The measurement head 503 is connected to the wireless adapter/power pack module 500 with cable 518. As shown in
The softness of the circular flexure may be increased by cutting out radial sections 802 of the flexure, as shown in
Finally, the magnet 1146 holds the mount 1148 for the test probe 1150. This test probe and all the test probes in
The measurement head 1216 is also mounted via a removable mount 1218 to a rail 1220 which is, in turn held in a guide block 1222 (for example, the Miniature Corrosion-Resistant Versa-Mount Guide Blocks and Rails from Mc Master Carr can be used) which is, in turn, attached with a removable mount 1224 (for example, a ¼-20 screw mount such as used for cameras can be used here also) to an adjustable arm 1226 attached to a magnetic base 1228.
The measurement head 1230 is permanently mounted by attachments at each end to a rail 1232, which is, in turn, mounted to an articulating arm system 1234 (such as the FlexArm available from Midwest Specialties Inc.). The probe assembly 1236 is shown schematically penetrating soft tissue of a leg 1238 to reach the tibia 1240. The leg is held in a modified V block 1242 to stabilize it during the measurements.
The measurement head 1244 is held in a microscope stand 1246. The material under test is in a fluid cell 1248 that is filled with fluid 1250. One of the advantages of all the embodiments shown is that it is easy to work with samples under aqueous buffers to, for example, simulate physiological conditions. It is also easy to put in a heating stage or hot plate under the fluid cell 1248 or under a material under test that is not in a fluid cell because there is no rigid frame that limits the space below the measurement head. Though
This commercial unit can also be used in feedback mode to run the invention with position control. In this case, for example, the force needed to indent the material under test to a fixed maximum depth could be monitored as a function of cycle number. This was not, however, our preferred embodiment because the force and position noise with the VCS-10 Voice Coil Linear Stage and the SCA824 Linear Servo Controller were much larger than in our preferred embodiment. We believe that some of the problem was due to friction in the one axis stage. Feedback can be more easily used with the much smaller friction from flexures such as in the other embodiment shown in this document. We note that feedback control could also be used to run in a force controlled mode.
The operation of the invention is aided by computer interfacing.
Automated data analysis upon completion of the indentation cycles is achieved through the computer interface. A screenshot of the current data analysis interface is shown in
Although the present invention has been described in connection with the preferred embodiments, it is to be understood that modifications and variations may be utilized without departing from the principles and scope of the invention, as those skilled in the art will readily understand. Accordingly, such modifications may be practiced within the scope of the following claims.
The following references are each incorporated herein by reference.
1. W. C. Oliver and G. M. Pharr. Measurement of hardness and elastic modulus by instrumented indentation: Advances in understanding and refinements to methodology. J. Mater. Res. 19 (2004), 3.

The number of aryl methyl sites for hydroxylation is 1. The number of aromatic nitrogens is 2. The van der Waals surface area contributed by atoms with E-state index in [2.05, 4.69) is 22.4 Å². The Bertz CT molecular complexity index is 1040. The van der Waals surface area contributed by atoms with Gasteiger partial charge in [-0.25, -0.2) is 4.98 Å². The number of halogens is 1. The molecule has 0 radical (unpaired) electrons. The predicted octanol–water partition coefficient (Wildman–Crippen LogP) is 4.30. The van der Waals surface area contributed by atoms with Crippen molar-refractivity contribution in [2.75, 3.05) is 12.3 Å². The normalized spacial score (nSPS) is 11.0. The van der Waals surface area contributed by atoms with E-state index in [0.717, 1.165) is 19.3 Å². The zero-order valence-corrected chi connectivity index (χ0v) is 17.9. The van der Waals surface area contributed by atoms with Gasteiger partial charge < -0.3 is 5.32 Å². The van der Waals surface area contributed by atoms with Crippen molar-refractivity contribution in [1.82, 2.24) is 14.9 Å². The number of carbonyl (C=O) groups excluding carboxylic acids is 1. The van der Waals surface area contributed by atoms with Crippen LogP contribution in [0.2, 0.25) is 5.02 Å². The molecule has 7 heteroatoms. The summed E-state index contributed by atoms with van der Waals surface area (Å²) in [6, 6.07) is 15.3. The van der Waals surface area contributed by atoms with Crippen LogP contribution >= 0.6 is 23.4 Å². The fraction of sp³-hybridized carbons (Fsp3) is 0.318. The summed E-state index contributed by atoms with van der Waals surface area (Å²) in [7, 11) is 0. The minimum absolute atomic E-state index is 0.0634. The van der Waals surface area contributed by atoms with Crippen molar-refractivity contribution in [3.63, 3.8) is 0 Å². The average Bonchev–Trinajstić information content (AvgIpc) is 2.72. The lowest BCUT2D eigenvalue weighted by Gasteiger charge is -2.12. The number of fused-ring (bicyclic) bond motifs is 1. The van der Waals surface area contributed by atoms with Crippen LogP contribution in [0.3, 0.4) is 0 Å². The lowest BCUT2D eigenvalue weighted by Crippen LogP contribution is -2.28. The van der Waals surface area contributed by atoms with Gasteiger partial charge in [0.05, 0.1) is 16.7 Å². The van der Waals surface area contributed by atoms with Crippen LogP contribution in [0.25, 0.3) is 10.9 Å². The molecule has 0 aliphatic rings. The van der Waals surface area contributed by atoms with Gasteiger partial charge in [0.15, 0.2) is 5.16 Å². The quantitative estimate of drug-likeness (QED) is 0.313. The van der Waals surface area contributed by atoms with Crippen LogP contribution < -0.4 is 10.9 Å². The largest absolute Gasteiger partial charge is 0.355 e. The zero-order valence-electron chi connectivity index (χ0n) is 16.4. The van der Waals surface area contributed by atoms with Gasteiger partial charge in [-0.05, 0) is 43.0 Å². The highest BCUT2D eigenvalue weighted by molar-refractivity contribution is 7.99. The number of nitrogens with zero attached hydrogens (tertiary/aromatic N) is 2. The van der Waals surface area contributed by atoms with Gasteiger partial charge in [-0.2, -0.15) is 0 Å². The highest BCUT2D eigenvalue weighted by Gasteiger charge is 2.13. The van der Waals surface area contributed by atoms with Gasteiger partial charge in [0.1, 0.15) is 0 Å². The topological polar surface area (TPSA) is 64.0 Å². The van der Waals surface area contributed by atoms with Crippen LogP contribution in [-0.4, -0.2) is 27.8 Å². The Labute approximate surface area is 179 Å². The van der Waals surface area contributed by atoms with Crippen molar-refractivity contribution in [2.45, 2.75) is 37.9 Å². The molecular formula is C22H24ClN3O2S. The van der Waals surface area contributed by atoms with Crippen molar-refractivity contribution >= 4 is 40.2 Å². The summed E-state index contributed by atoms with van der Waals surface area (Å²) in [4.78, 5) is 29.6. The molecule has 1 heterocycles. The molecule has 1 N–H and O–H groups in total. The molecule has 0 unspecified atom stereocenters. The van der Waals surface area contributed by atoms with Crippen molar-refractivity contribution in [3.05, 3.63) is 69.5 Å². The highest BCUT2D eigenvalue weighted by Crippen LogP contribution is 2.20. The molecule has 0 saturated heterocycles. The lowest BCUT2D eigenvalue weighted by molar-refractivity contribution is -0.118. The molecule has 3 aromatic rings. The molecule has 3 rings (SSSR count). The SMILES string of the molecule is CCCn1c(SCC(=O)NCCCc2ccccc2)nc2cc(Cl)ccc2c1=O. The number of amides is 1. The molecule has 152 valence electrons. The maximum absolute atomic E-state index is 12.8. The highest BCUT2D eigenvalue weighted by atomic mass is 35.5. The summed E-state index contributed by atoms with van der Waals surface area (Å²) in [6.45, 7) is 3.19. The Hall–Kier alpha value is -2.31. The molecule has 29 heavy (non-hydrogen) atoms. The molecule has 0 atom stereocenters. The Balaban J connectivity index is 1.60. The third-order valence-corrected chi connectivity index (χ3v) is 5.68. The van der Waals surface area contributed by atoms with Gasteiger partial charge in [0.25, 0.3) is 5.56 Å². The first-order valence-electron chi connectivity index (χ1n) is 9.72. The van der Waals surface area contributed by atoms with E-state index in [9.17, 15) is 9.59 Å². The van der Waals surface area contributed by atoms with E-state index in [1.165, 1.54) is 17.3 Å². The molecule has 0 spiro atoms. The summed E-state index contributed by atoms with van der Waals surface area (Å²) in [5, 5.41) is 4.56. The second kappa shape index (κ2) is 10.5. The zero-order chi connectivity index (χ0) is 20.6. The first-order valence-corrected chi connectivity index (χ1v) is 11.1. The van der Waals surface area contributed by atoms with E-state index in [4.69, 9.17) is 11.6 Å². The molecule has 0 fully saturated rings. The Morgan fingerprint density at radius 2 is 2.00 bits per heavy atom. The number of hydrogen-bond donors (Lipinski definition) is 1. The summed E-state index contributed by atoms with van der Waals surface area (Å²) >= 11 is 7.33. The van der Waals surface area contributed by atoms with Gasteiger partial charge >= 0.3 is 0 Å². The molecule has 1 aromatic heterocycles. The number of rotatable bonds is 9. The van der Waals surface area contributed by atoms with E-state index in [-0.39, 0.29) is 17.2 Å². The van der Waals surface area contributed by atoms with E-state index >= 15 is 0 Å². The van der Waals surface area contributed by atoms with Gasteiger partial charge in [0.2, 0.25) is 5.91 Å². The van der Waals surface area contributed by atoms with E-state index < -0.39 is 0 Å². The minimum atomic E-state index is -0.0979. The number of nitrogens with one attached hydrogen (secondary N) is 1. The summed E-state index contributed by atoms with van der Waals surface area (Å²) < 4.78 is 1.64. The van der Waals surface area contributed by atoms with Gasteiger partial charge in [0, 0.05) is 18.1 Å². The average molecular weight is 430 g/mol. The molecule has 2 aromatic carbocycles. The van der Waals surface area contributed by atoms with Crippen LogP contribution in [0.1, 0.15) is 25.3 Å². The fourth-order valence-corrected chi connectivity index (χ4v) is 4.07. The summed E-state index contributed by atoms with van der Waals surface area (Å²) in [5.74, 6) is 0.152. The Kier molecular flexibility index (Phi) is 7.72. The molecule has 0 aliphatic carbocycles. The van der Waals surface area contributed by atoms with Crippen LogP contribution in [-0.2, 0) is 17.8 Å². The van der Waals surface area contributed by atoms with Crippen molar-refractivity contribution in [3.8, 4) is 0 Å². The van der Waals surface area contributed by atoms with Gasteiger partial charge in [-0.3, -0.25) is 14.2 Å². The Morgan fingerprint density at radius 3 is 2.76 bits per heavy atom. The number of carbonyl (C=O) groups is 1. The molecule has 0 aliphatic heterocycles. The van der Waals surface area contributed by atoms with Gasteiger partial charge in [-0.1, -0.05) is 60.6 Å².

2. C. A. J. Putman, H. G. Hansma, H. E. Gaub, and P. K. Hansma, Langmuir 8, 3014 (1992).
3. Briscoe, B. J. and Sebastian, K. S. An analysis of the durometer indentation. Rubber Chemistry and Technology 66 (5): 827-836 1993).
4. James B. Thompson et al., Nature 414, 774, 13 Dec. 2001.
5. Paul K. Hansma, Patricia J. Turner, and Georg E. Fantner, Bone Diagnostic Instrument, REVIEW OF SCIENTIFIC INSTRUMENTS 77, 075105 (2006).
6. U.S. Pat. Nos. 1,770,045, 5,450,745, 5,463,897, 5,473,700, 6,142,010, and 6,405,599, and U.S. Patent Publication Nos. 2002/0170360 and 2005/0262685.
7. U.S. patent application Ser. No. 11/417,494 filed May 3, 2006 titled Methods and Instruments for Assessing Bone Fracture Risk.
8. “Micro Hardness Tester (MHT) for fracture toughness determination of brittle materials”, No. 8, July 1998.
9. CSM Indentation Testers, four page brochure.
10. “ASTM Proposed Instrumented Indentation Testing Standard”, pages 1-4, October 2003.
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|1||ASTM Proposed Instrumented Indentation Testing Standard, pp. 1-4, Oct. 2003.|
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|Citing Patent||Filing date||Publication date||Applicant||Title|
|US8342851||Jan 1, 2013||Devicor Medical Products, Inc.||Tissue model for testing biopsy needles|
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|International Classification||G01N3/38, G01N3/317|
|Cooperative Classification||G01N3/42, A61B5/0053, A61B5/0002, A61B5/4504, A61B5/441|
|European Classification||G01N3/42, A61B5/45B, A61B5/00M4, A61B5/44B|
|Jun 13, 2008||AS||Assignment|
Owner name: REGENTS OF THE UNIVERSITY OF CALIFORNIA, THE, CALI
Free format text: ASSIGNMENT OF ASSIGNORS INTEREST;ASSIGNORS:HANSMA, PAUL;DRAKE, BARNEY;REHN, DOUGLAS;AND OTHERS;REEL/FRAME:021125/0101;SIGNING DATES FROM 20080512 TO 20080609
|May 6, 2009||AS||Assignment|
Owner name: NATIONAL INSTITUTES OF HEALTH (NIH), U.S. DEPT. OF
Free format text: CONFIRMATORY LICENSE;ASSIGNOR:UNIVERSITY OF CALIFORNIA;REEL/FRAME:022642/0441
Effective date: 20080724
|Feb 15, 2012||AS||Assignment|
Owner name: NATIONAL INSTITUTES OF HEALTH (NIH), U.S. DEPT. OF
Free format text: CONFIRMATORY LICENSE;ASSIGNOR:UNIVERSITY OF CALIFORNIA SANTA BARBARA;REEL/FRAME:027705/0485
Effective date: 20120214
|Dec 1, 2014||FPAY||Fee payment|
Year of fee payment: 4